President Trump’s recent exasperated tweet at China – suggesting China is not doing enough to stop North Korea’s nuclear efforts and rogue behavior – was followed last week by financial sanctions on Chinese supporters of North Korea.  On June 29, the Treasury Department’s Office of Foreign Assets Control (“OFAC”) placed on its list of Specially Designated Nationals (“SDNs”) two Chinese nationals and one Chinese-North Korean transport company.  In addition, Treasury’s Financial Crimes Enforcement Network (“FinCEN”)…
The Financial Action Task Force (“FATF”) has announced the continued suspension of countermeasures against Iran. FATF, the international standards setting body for anti-money laundering (“AML”) and combating the financing of terrorism (“CFT”), maintains a list of high-risk and non-cooperative jurisdictions that may be subject to calls for enhanced due diligence and countermeasures.  Iran was previously subject to FATF calls for countermeasures, but the organization granted a temporary suspension in June of 2016 after Iran committed…
Banamex USA (“BUSA”) has agreed to forfeit $97.44 million and enter into a non-prosecution agreement with the US Department of Justice (“DOJ”) to resolve Bank Secrecy Act (“BSA”) violations.  BUSA is owned by Citigroup Inc. and is a leading money transmitter specializing in sending remittances from the US to Mexico.  The agreement, announced on May 22, also obligates BUSA and Citigroup to report any evidence or allegations of BSA or anti-money laundering (“AML”) violations…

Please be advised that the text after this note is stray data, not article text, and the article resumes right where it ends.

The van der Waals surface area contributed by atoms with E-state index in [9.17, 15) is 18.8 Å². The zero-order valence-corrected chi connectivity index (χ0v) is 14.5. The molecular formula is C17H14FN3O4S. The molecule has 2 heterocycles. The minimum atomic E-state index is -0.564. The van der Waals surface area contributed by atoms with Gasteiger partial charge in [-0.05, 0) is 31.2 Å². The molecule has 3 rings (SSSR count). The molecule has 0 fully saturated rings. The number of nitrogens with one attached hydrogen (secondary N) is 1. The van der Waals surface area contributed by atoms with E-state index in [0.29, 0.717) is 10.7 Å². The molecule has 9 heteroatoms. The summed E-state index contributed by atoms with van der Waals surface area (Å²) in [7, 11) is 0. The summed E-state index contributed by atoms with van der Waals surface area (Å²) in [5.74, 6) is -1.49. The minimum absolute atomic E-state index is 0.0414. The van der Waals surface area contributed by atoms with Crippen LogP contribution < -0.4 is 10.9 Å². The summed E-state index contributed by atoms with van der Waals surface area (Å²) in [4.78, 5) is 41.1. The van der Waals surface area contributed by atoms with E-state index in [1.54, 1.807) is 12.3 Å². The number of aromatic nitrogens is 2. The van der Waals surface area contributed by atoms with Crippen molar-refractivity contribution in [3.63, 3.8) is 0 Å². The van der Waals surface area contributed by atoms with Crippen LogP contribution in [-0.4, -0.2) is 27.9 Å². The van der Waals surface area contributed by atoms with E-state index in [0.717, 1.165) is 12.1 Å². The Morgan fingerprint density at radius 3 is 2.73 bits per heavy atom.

On May 4, 2017, the Financial Crimes Enforcement Network (“FinCEN”) of the U.S. Department of the Treasury and the U.S. Attorney’s Office for the Southern District of New York announced an agreement with former MoneyGram Chief Compliance Officer Thomas Haider to settle claims under the Bank Secrecy Act (“BSA”). FinCEN initially assessed a $1 million civil monetary penalty against Mr. Haider in December of 2014, which the U.S. Attorney for the South District of New…
Financial institutions long have complained that current anti-money laundering (AML) regulations are costly and ill-suited to prevent crime and terrorism. According to one study, the cost of compliance with AML rules approaches $8 billion. The rise in compliance costs has coincided with a sharp increase in both the number and amount of penalties assessed by the Financial Crimes Enforcement Network (FinCEN).…
In this age of heightened national security concerns, it might seem farfetched that an FBI field office was being housed in a foreign owned building. Yet, according to a new Government Accountability Office (“GAO”) report, it is not only true but a fairly common phenomenon. On January 30, 2017, the GAO released a new report entitled “GSA Should Inform Tenant Agencies When Leasing High-Security Space from Foreign Owners.” The report found that the General Services…